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The race to net-zero is intensifying and one of the largest hurdles we need to tackle is the trickiest, indirect emissions from suppliers and consumers throughout an organization’s value chain. These emissions, commonly referred to as Scope 3 emissions, are notoriously intricate to quantify, yet they constitute a substantial portion of the global emissions landscape. On average, Scope 3 emissions account for a staggering 75% of a company’s greenhouse gas emissions (GHG), representing the largest segment of a company’s carbon footprint. Thus, reducing Scope 3 emissions is vital in achieving the global target of reducing total global warming to just 1.5 Celsius by 2100.
As scope 3 emissions are indirect, they prove difficult to measure even with the assistance of the GHG Protocol Corporate Value Chain Standard. However, several strategies can be implemented when focusing on specific categories. Opting for low-carbon footprint goods, substituting raw materials with recycled, and switching to alternative oils can curb the footprint for purchased goods and services. In the realm of upstream and downstream transportation & distribution, although influencing the choice of vehicles employed by suppliers or distributors can pose challenges, companies can effectively lower transportation emissions (and expenses) by minimizing travel distances, consolidating large shipments to reduce the number of trips, and opting for lighter-weight products in their shipments. Whenever feasible, companies should consider transitioning to alternative fuels or utilizing vehicles with minimal emissions. Another consideration for reducing scope 3 emissions is addressing the “end of life” treatment (how the product is disposed) of sold products, this indirectly reduces emissions through thoughtful product design. To achieve this, one effective approach is to create products that are recyclable, resulting in lower emissions compared to landfill deposition or incineration. Additionally, extending the usable lifespan of the product is a valuable strategy to reduce both the number of products needing production and eventual disposal, therefore contributing to emission reduction efforts.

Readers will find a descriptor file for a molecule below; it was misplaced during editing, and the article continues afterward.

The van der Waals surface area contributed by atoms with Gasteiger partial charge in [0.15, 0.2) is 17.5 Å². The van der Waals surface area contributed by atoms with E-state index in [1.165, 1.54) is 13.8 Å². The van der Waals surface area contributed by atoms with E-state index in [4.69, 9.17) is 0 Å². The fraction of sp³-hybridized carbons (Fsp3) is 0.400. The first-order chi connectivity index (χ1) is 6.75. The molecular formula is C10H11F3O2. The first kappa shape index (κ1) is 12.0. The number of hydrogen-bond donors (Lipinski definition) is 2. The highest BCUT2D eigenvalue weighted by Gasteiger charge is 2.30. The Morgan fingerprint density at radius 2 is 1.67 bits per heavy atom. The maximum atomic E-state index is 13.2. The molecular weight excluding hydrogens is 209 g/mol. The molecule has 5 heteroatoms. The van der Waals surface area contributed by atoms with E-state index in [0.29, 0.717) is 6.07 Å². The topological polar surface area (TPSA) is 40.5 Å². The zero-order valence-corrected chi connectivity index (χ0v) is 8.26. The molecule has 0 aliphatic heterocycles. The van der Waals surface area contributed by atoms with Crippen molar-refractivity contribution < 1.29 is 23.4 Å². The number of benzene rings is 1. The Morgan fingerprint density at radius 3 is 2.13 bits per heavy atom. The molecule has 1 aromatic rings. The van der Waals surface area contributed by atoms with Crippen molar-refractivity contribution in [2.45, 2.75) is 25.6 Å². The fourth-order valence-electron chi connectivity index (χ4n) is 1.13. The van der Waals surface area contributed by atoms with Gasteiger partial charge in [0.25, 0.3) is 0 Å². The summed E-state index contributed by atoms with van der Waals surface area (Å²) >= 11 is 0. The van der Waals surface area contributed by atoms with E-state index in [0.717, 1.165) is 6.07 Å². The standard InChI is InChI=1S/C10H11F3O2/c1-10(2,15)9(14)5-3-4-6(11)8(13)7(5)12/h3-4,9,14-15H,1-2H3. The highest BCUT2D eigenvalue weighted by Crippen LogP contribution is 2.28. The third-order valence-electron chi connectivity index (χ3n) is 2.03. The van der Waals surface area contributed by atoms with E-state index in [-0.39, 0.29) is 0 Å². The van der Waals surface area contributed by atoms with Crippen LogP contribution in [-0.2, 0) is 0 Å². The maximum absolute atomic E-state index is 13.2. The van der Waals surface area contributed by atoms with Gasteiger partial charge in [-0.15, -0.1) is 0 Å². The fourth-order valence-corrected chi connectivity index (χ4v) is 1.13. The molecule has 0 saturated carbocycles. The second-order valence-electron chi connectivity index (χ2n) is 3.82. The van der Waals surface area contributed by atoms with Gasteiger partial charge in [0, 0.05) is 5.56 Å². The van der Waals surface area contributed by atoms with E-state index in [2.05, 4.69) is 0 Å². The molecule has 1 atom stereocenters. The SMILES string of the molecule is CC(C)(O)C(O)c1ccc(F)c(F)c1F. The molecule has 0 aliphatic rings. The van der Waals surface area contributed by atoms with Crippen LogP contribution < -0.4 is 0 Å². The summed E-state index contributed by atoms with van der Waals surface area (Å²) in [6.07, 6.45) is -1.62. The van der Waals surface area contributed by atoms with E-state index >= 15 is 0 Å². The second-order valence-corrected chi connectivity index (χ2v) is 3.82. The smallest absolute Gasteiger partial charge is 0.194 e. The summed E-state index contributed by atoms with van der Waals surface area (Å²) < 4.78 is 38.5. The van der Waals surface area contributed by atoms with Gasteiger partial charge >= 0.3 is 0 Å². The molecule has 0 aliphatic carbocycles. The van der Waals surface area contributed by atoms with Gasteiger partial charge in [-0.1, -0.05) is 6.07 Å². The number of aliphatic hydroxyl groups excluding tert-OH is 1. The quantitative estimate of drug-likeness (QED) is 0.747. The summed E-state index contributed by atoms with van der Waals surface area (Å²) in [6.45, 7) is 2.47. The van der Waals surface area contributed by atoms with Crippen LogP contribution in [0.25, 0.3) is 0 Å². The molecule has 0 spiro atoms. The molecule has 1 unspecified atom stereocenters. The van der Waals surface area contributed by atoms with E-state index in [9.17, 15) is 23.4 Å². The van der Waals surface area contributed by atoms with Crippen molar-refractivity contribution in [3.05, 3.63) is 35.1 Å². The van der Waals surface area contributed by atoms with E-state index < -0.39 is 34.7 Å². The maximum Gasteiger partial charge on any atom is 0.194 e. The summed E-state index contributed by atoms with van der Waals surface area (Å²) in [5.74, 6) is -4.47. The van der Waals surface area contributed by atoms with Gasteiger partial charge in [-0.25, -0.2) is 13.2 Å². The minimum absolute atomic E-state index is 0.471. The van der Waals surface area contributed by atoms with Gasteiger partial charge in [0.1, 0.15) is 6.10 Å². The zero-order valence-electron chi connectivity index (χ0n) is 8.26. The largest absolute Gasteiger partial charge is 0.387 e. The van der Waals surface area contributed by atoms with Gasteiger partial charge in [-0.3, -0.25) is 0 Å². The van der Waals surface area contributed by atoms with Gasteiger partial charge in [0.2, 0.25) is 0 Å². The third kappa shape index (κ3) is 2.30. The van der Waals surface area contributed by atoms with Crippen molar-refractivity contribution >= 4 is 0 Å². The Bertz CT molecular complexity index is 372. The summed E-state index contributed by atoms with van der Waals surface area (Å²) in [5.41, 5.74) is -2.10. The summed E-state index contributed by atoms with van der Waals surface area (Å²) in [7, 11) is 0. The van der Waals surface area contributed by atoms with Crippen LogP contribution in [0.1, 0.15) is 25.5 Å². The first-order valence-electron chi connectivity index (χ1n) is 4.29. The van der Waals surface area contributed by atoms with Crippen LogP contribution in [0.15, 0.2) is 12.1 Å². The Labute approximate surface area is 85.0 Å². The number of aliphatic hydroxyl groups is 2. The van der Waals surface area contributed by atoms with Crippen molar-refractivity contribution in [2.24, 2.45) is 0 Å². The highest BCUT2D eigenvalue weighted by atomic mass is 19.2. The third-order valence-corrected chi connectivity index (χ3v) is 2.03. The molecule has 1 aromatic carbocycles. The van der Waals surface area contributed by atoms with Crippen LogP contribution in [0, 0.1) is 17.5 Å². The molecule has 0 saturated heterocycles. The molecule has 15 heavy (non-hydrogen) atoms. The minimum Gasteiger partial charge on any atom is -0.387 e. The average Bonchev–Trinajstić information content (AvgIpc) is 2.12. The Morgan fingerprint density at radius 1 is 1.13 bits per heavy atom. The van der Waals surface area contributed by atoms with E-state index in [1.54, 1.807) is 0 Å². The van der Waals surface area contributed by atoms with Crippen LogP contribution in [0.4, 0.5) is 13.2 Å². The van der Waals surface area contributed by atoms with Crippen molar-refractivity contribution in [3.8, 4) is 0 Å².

While companies are mandated to report their Scope 1 and 2 emissions (although reporting methods are not yet standardized), reporting Scope 3 emissions remains optional. However, this does not diminish the significance of companies actively seeking to lower their footprint in this category. Research indicates that companies successfully curbing their Scope 3 emissions tend to have higher-performing stock values. A 2015 study demonstrated that investment portfolios of low-carbon intensity stocks consistently outperformed portfolios consisting of high-carbon intensity stocks. Beyond the financial implications, targeting high-energy consumers within the supply chain can substantially improve energy efficiency, resulting not only in reduced Scope 3 emissions but also in cost savings. Moreover, companies have the opportunity to positively influence consumer sentiment in this endeavor. A recent 2021 survey underscored that 80% of customers now factor in energy efficiency when making purchasing decisions, recognizing its dual benefit of lowering energy expenses and contributing to climate change mitigation. Overall, addressing Scope 3 emissions in the midst of increasing urgency surrounding the climate crisis, becomes not only a business imperative but a pivotal step for corporations to embark upon.
Physis is a fintech company that offers investors a variety of sustainability tools and data to track the impact of their investments, scope 1, 2, and 3 emissions data! We make it easy for institutional investors to prove the sustainability of a company or fund beyond the ambiguous ESG score. Find out how we can help you today!